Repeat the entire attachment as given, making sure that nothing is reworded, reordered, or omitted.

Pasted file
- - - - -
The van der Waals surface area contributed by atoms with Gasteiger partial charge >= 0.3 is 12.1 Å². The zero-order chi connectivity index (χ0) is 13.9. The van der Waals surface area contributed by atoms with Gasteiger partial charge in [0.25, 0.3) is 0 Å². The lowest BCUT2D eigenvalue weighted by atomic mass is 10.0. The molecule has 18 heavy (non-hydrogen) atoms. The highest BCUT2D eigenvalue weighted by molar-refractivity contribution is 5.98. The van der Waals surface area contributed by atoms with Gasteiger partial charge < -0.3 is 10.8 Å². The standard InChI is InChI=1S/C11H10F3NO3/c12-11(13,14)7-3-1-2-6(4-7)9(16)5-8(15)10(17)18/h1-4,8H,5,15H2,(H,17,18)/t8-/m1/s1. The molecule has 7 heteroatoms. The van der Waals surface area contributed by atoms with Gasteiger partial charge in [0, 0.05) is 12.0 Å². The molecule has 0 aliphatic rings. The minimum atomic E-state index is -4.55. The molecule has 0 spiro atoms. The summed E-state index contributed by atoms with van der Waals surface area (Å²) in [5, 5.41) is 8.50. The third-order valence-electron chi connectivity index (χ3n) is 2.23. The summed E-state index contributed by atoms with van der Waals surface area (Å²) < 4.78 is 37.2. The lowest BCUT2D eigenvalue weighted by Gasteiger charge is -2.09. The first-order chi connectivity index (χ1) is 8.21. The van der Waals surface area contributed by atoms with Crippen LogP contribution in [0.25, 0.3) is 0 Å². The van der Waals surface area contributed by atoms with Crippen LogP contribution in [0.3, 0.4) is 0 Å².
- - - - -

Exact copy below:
The van der Waals surface area contributed by atoms with Gasteiger partial charge >= 0.3 is 12.1 Å². The zero-order chi connectivity index (χ0) is 13.9. The van der Waals surface area contributed by atoms with Gasteiger partial charge in [0.25, 0.3) is 0 Å². The lowest BCUT2D eigenvalue weighted by atomic mass is 10.0. The molecule has 18 heavy (non-hydrogen) atoms. The highest BCUT2D eigenvalue weighted by molar-refractivity contribution is 5.98. The van der Waals surface area contributed by atoms with Gasteiger partial charge < -0.3 is 10.8 Å². The standard InChI is InChI=1S/C11H10F3NO3/c12-11(13,14)7-3-1-2-6(4-7)9(16)5-8(15)10(17)18/h1-4,8H,5,15H2,(H,17,18)/t8-/m1/s1. The molecule has 7 heteroatoms. The van der Waals surface area contributed by atoms with Gasteiger partial charge in [0, 0.05) is 12.0 Å². The molecule has 0 aliphatic rings. The minimum atomic E-state index is -4.55. The molecule has 0 spiro atoms. The summed E-state index contributed by atoms with van der Waals surface area (Å²) in [5, 5.41) is 8.50. The third-order valence-electron chi connectivity index (χ3n) is 2.23. The summed E-state index contributed by atoms with van der Waals surface area (Å²) < 4.78 is 37.2. The lowest BCUT2D eigenvalue weighted by Gasteiger charge is -2.09. The first-order chi connectivity index (χ1) is 8.21. The van der Waals surface area contributed by atoms with Crippen LogP contribution in [0.25, 0.3) is 0 Å². The van der Waals surface area contributed by atoms with Crippen LogP contribution in [0.3, 0.4) is 0 Å².